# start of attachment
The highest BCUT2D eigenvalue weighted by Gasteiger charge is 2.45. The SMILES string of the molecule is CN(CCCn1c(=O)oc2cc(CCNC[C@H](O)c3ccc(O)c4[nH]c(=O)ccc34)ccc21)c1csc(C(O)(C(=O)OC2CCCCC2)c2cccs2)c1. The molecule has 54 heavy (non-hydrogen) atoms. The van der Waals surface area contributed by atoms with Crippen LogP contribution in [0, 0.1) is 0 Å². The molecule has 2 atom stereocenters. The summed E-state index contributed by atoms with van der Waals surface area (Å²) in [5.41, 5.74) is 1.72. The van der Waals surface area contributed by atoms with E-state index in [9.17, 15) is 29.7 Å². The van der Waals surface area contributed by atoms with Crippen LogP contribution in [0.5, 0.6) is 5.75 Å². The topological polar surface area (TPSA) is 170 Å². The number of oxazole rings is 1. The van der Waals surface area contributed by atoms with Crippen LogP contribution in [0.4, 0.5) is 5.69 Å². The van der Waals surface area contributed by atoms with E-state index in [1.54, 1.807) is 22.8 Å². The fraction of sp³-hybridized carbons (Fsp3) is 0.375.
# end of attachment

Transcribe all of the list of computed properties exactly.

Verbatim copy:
The highest BCUT2D eigenvalue weighted by Gasteiger charge is 2.45. The SMILES string of the molecule is CN(CCCn1c(=O)oc2cc(CCNC[C@H](O)c3ccc(O)c4[nH]c(=O)ccc34)ccc21)c1csc(C(O)(C(=O)OC2CCCCC2)c2cccs2)c1. The molecule has 54 heavy (non-hydrogen) atoms. The van der Waals surface area contributed by atoms with Crippen LogP contribution in [0, 0.1) is 0 Å². The molecule has 2 atom stereocenters. The summed E-state index contributed by atoms with van der Waals surface area (Å²) in [5.41, 5.74) is 1.72. The van der Waals surface area contributed by atoms with E-state index in [9.17, 15) is 29.7 Å². The van der Waals surface area contributed by atoms with Crippen LogP contribution in [0.5, 0.6) is 5.75 Å². The topological polar surface area (TPSA) is 170 Å². The number of oxazole rings is 1. The van der Waals surface area contributed by atoms with Crippen LogP contribution in [0.4, 0.5) is 5.69 Å². The van der Waals surface area contributed by atoms with E-state index in [1.54, 1.807) is 22.8 Å². The fraction of sp³-hybridized carbons (Fsp3) is 0.375.